Don't be afraid to let the vocal stay a little rough around the edges. Rap is a punchy and in your face style of performance so don't bury the vocal in reverb or hide it away in the mix. If other instruments or samples are fighting for space in the same frequency range as the vocal track, give serious consideration to letting the vocal have preference and backing the others off a little using EQ.
A big bottom end is usually a prerequisite for a great hip hop sound. So if you have indeed used a fat bass sound, pay particular attention to compressing and EQing it so that it has plenty of energy and weight, but doesn't overwhelm the bottom end of the whole track. You might want to use a sidechained compressor for this, or possibly a multiband compressor. Both will enable you to compress the bass differently if it strays into the lower mids at any point in a track.
A multiband compressor can be useful for controlling bass that wanders from low to high during a track.
If you have used samples in your tracks, perhaps beats or instrument loops, some of the work has been done for you, since these are in a sense already mixed. However in the context of your track they may need altering, especially if you have used other samples from different sources. Use EQ and compression to try to make all your samples sound like they belong in the same track. That doesn't mean trying to make them sound the same, but try to avoid the impression that they have been culled from lots of different records, even if that is in fact the case. Using pre-recorded samples can also affect the soundstage and texture of your track, and these are things to bear in mind as you mix.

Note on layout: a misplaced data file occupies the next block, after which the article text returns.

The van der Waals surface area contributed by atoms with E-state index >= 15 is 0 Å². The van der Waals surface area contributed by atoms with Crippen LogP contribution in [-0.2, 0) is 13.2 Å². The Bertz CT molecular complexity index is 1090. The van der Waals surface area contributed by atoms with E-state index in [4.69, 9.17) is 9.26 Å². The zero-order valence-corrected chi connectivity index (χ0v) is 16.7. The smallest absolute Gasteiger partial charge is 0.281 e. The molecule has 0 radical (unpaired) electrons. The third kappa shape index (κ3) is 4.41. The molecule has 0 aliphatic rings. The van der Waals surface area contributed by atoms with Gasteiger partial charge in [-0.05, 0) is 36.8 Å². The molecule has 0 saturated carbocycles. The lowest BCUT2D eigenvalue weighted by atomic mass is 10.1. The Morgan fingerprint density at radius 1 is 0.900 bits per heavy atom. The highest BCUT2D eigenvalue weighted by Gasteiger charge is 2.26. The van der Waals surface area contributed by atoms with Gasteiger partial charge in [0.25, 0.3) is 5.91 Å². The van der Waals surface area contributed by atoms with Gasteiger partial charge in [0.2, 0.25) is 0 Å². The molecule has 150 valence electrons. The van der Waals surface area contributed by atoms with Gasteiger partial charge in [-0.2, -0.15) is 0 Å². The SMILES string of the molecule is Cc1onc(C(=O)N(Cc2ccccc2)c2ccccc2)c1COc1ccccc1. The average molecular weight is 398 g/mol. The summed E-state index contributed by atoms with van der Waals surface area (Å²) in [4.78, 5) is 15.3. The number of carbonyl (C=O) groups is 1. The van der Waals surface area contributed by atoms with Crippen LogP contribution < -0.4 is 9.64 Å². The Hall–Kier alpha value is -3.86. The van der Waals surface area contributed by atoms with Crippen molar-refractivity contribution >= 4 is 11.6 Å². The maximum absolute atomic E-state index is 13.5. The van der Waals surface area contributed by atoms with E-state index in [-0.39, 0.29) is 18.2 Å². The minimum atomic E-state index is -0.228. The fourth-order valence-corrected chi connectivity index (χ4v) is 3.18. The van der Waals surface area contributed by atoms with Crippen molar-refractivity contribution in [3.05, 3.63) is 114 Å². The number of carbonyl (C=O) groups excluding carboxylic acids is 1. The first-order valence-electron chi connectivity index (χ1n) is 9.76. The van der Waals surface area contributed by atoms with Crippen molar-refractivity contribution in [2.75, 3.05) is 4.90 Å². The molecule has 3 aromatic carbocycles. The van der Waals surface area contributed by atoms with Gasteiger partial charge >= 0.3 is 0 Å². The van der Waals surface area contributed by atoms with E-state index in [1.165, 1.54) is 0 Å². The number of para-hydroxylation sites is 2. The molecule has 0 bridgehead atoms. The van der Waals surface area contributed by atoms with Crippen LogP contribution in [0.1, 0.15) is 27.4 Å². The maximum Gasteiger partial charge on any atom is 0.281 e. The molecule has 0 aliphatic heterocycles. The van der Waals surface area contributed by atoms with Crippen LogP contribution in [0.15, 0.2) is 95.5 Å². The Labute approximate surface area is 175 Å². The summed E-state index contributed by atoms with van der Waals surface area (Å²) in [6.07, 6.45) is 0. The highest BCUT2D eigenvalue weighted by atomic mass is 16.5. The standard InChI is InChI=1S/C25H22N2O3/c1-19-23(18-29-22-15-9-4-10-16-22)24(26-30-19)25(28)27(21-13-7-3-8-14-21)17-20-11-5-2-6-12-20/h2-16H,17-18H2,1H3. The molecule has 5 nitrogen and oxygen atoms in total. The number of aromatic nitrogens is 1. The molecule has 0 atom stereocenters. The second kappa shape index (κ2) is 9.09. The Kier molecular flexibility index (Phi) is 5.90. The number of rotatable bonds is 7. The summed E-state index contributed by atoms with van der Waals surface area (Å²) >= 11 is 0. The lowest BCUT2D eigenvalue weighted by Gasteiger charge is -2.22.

Hip hop vocals rarely if ever use much reverb, and even if they do it's a very short one. Instead, why not try a short delay, say with a couple of repeats, to add space and depth to a vocal sound without burying it in washy reverb.
Using a short delay rather than a reverb on a rap vocal helps to keep things tight and punchy while adding depth.
Hip hop likes to be loud, so you can master it pretty hot. Be careful to avoid over-squashing it however as this can leave it bereft of dynamic range and sounding dull, lifeless and tiring to the ears of the listener. Using sensible limiter settings is the key to achieving a great overall level without crushing the signal.
When mastering hip hop or indeed any genre of music, take a few commercial CDs or tracks with you and A/B with them at regular intervals, comparing your track's sound with theirs. This should give you an idea of whether you're pushing your master too hard or not enough.
Some hip hop albums still use 'skits' and other short tracks to merge together longer tracks on an album. To run tracks together you can use a wave editor like Sound Forge or WaveLab with an 'audio montage' feature that lets you combine tracks in this way and add PQ codes to tell the final burned disc where one track technically turns into the next.
You can use a wave editor to blend tracks together at their beginnings and ends while still creating CDs with specific track break points.
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